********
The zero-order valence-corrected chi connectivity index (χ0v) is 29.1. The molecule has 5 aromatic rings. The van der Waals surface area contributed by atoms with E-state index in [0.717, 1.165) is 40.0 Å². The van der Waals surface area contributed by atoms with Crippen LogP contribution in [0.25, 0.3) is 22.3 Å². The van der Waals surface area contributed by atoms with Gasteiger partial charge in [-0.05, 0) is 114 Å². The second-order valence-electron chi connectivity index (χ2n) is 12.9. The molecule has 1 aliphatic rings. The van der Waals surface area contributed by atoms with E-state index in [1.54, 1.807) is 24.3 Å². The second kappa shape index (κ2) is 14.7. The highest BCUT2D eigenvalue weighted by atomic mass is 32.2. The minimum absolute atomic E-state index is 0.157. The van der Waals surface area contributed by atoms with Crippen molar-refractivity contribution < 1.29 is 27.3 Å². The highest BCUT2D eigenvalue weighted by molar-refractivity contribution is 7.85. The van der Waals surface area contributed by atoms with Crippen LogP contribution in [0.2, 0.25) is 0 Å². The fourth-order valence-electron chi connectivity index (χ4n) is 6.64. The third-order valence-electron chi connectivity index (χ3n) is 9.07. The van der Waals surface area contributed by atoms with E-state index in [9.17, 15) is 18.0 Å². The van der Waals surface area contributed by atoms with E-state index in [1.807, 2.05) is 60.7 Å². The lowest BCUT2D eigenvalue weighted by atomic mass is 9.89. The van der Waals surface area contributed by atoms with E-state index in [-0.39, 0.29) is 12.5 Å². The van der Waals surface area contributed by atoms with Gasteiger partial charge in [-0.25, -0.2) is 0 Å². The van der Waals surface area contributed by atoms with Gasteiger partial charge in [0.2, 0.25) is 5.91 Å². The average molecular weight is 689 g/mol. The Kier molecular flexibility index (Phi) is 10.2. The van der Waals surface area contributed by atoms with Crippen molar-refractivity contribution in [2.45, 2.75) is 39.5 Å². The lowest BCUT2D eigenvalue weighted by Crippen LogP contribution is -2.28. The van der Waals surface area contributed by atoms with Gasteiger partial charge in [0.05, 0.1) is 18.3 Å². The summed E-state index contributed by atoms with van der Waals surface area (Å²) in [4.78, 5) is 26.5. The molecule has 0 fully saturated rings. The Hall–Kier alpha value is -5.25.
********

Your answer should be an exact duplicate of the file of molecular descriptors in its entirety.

The zero-order valence-corrected chi connectivity index (χ0v) is 29.1. The molecule has 5 aromatic rings. The van der Waals surface area contributed by atoms with E-state index in [0.717, 1.165) is 40.0 Å². The van der Waals surface area contributed by atoms with Crippen LogP contribution in [0.25, 0.3) is 22.3 Å². The van der Waals surface area contributed by atoms with Gasteiger partial charge in [-0.05, 0) is 114 Å². The second-order valence-electron chi connectivity index (χ2n) is 12.9. The molecule has 1 aliphatic rings. The van der Waals surface area contributed by atoms with E-state index in [1.54, 1.807) is 24.3 Å². The second kappa shape index (κ2) is 14.7. The highest BCUT2D eigenvalue weighted by atomic mass is 32.2. The minimum absolute atomic E-state index is 0.157. The van der Waals surface area contributed by atoms with Crippen molar-refractivity contribution < 1.29 is 27.3 Å². The highest BCUT2D eigenvalue weighted by molar-refractivity contribution is 7.85. The van der Waals surface area contributed by atoms with Crippen LogP contribution in [0.2, 0.25) is 0 Å². The fourth-order valence-electron chi connectivity index (χ4n) is 6.64. The third-order valence-electron chi connectivity index (χ3n) is 9.07. The van der Waals surface area contributed by atoms with E-state index in [9.17, 15) is 18.0 Å². The van der Waals surface area contributed by atoms with E-state index in [1.807, 2.05) is 60.7 Å². The lowest BCUT2D eigenvalue weighted by atomic mass is 9.89. The van der Waals surface area contributed by atoms with E-state index in [-0.39, 0.29) is 12.5 Å². The van der Waals surface area contributed by atoms with Gasteiger partial charge in [-0.25, -0.2) is 0 Å². The van der Waals surface area contributed by atoms with Gasteiger partial charge in [0.2, 0.25) is 5.91 Å². The average molecular weight is 689 g/mol. The Kier molecular flexibility index (Phi) is 10.2. The van der Waals surface area contributed by atoms with Crippen molar-refractivity contribution in [2.45, 2.75) is 39.5 Å². The lowest BCUT2D eigenvalue weighted by Crippen LogP contribution is -2.28. The van der Waals surface area contributed by atoms with Gasteiger partial charge in [0.05, 0.1) is 18.3 Å². The summed E-state index contributed by atoms with van der Waals surface area (Å²) in [4.78, 5) is 26.5. The molecule has 0 fully saturated rings. The Hall–Kier alpha value is -5.25.